The Study Collection

The days of the art museums

The University’s study collection consists in large part of a number of important donations, which the University received from 1830 onwards. During this period an art museum in Stockholm was discussed (the National Museum to be) and also in Uppsala the idea of an art museum was evoked. Johan Way the University’s master of drawing who wanted to use both art and sculpture in his teaching was the driving force. Another driving force was the fact the students would get to see art in real-life and familiarise themselves with the Masters, who had meant the most to the development of art in the West. At the same time, the University could create a profile as cultural bearer and into the bargain be rewarded with an art museum.

Art museum at Gustavianum

The University library’s relocation from Gustavianum to the newly erected Carolina Rediviva made premises available for the arts and the museum was ready by 1848. However, running a museum did not turn out to be a priority activity for the University.  When the premises at Gustavianum were needed for other purposes, an itinerant existence began for the study collection. With the establishment of the first professor’s chair in Art History in 1918 the collection was closely linked to the Art History Department. When the institution moved to the Senate Building at St Erik’s Square the study collection went with it.

Permanently hanging at Uppsala Castle

Since 1997 the collection has been open to the public at Uppsala castle exposed in narrow columns in two airy rooms on the third floor. Today the study collection consists of European art from the 13th century to the middle of the 19th-century and holds portraits, religious art, landscapes, still lives, genre paintings, as well as history paintings (entrance via the Art Museum).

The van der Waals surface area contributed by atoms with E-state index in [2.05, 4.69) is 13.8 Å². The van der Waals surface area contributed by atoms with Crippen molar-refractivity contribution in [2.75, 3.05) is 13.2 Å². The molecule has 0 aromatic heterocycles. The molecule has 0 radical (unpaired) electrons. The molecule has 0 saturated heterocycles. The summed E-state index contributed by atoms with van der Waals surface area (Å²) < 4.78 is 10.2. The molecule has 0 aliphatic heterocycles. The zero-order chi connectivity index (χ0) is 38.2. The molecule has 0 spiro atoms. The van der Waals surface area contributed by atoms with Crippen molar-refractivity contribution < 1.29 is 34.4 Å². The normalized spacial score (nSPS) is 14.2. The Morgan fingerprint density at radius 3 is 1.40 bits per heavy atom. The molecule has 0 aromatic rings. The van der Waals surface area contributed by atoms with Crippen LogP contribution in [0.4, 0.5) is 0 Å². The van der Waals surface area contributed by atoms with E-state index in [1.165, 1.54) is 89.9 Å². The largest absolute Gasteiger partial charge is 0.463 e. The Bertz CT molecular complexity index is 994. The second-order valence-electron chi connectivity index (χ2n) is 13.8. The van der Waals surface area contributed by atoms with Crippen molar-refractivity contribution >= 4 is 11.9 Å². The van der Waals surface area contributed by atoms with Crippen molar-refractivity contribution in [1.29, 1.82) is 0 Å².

An elite of cultural carriers

The most important donators of art to Uppsala University’s first art museum belonged to the same elite of cultural carriers who were also involved in the founding of the National Museum in Stockholm.

Baron Adolf Ludvig Stjerneld’s donation in 1835 contains among other things a work depicting the Royal Castle ”Tre Kronor” in the 17th century, attributed to the Dutchman Govert Camphuysen (UU 67). The Castle burned down in 1697 and the painting, which is one of the few reproductions of the building, provides important information on its appearance.

General Major Karl Hård av Segerstad’s donation in 1840 was referred to as ”the beginning of an art museum”. The most important work in this donation is Pieter Aertsen’s “The Meat Stall” (”Slaktarbod”) from 1551 (UU 1). The painting can be said to herald Dutch still life painting which was developed during the 16th century and which combined biblical scenes and worldly motifs.

Professor Johan Henrik Schröder’s donation contains several examples of Italian and North European Renaissance art. Among these can be mentioned an anonymous Flemish master, the Master of the Female Half-Lengths, who succeeded Joachim Patinir. Two works from this 16th century master, among others a landscape with scenes from John the Baptist's life are included in the donation (UU 294).

Later contributions

A later donation, which was incorporated into the art-study collection, is merchant Claes Livijn’s donation from 1938. Above all, this contains Italian and Flemish 17th-century paintings. An important example of Dutch still life painting is ” Kitchen interior with a Woman Scaling Fish”,  (“Köksinteriör”) by Floris van Schooten (UU 797).